Y Kuroda

The University of Tokushima, Tokusima, Tokushima, Japan

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Publications (381)1011.21 Total impact

  • [Show abstract] [Hide abstract]
    ABSTRACT: Streptococcus mutans has been shown to share a polysaccharide (PS) antigen with S. pyogenes strains isolated from patients with acute poststreptococcal glomerulonephritis (PSGN), using a monoclonal antibody f-77 reactive with the PS.1 To investigate the pathogenetic role of the shared PS in PSNG experimental nephritis was induced in animals. Rats were immunized thrice with heat-killed cells of S. mutans or S. pyogenes, followed by an intravenous injection of live cells of S. pyogenes. Histologic examination showed that both animal groups had comparable degrees of diffuse proliferative nephritis characterized by immune deposits. The shared PS antigen was detected in glomeruli of all nephritic rats by immunofluorescence using monoclonal antibody f-77. Furthermore, all nephritic rats had an elevated antibody titer to the shared PS antigen. These results suggest that prior sensitization (infections such as dental caries) to S. mutans modulates immune responses to subsequent S. pyogenes infections and induces immune-complex disease (PSGN) through the shared PS antigen.
    Pediatrics International 01/2011; 38(5):470 - 475. · 0.88 Impact Factor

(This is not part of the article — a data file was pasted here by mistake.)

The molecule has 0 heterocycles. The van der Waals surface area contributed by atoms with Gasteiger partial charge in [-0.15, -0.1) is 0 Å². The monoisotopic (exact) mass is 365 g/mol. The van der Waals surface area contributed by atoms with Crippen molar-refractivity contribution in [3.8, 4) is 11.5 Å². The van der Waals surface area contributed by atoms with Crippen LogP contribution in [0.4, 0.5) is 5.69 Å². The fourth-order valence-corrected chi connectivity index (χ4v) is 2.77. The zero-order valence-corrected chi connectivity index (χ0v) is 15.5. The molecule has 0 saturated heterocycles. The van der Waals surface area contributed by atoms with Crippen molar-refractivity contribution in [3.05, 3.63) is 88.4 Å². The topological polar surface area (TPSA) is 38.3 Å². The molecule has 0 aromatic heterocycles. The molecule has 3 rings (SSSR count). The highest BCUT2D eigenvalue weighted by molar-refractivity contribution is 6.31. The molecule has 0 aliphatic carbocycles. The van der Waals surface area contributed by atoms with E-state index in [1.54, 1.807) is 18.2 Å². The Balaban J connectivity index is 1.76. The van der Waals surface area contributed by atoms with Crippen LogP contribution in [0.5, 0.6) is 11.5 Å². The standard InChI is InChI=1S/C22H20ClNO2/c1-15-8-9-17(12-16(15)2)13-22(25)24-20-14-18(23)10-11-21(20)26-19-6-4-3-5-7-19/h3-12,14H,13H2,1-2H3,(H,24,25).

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    ABSTRACT: We evaluated the activation sequence of peripheral blood lymphocytes from healthy donors using different mitogens, including antilymphocyte globulin (ALG), antLCD3 monoclonal antibody (OKT3), and phytohemagglutinin (PHA). Blood mononuclear cells stimulated by ALG, OKT3 and PHA incorporated 3H-thymidine in the same way. When enriched T cells were tested in the presence of interleukin-lα (0 to 100 Ujml), incorporation of 3H-thymidine was greater in those cells stimulated by ALG than by PHA. OKT3 did not activate enriched T cells. Thymidine incorporation was reduced to less than 50% of maximum concentrations by the addition of 10-7 mol/1,25-dihydroxyvitamin D3 (vit D3) in PHA- or OKT3-activated cells. However, the inhibitory effect of vit D3 was not apparent in ALG-activated cells. Production of granulocyte-macrophage colony-stimulating factor and interleukin-3 by lymphocytes upon activation was consistently higher when cells were treated with ALG or PHA than with OKT3. Taken together, the data indicate that there appear to be distinct functional mechanisms between ALG- and OKT3-induced lymphocyte activation that lead to characteristic immunohematologic events.
    European Journal Of Haematology 04/2009; 49(1):14 - 18. · 2.55 Impact Factor
  • Pediatrics International 01/2009; 50(6):825-7. · 0.88 Impact Factor